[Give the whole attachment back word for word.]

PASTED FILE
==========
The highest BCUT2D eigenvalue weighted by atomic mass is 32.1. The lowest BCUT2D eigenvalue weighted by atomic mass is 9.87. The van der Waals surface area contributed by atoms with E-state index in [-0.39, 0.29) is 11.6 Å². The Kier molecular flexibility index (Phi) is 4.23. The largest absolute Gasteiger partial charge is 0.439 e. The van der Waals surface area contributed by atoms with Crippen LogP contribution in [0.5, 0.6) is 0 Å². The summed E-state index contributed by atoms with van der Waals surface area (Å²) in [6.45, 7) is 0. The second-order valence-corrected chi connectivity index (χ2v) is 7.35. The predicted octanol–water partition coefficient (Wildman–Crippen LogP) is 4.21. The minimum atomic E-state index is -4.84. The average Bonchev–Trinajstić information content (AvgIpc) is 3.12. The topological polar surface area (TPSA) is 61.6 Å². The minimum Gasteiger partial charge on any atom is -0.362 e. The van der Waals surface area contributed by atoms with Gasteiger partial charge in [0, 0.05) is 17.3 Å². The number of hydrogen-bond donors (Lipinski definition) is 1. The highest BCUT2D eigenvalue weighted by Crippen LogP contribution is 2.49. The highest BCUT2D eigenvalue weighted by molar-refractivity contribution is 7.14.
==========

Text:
The highest BCUT2D eigenvalue weighted by atomic mass is 32.1. The lowest BCUT2D eigenvalue weighted by atomic mass is 9.87. The van der Waals surface area contributed by atoms with E-state index in [-0.39, 0.29) is 11.6 Å². The Kier molecular flexibility index (Phi) is 4.23. The largest absolute Gasteiger partial charge is 0.439 e. The van der Waals surface area contributed by atoms with Crippen LogP contribution in [0.5, 0.6) is 0 Å². The summed E-state index contributed by atoms with van der Waals surface area (Å²) in [6.45, 7) is 0. The second-order valence-corrected chi connectivity index (χ2v) is 7.35. The predicted octanol–water partition coefficient (Wildman–Crippen LogP) is 4.21. The minimum atomic E-state index is -4.84. The average Bonchev–Trinajstić information content (AvgIpc) is 3.12. The topological polar surface area (TPSA) is 61.6 Å². The minimum Gasteiger partial charge on any atom is -0.362 e. The van der Waals surface area contributed by atoms with Gasteiger partial charge in [0, 0.05) is 17.3 Å². The number of hydrogen-bond donors (Lipinski definition) is 1. The highest BCUT2D eigenvalue weighted by Crippen LogP contribution is 2.49. The highest BCUT2D eigenvalue weighted by molar-refractivity contribution is 7.14.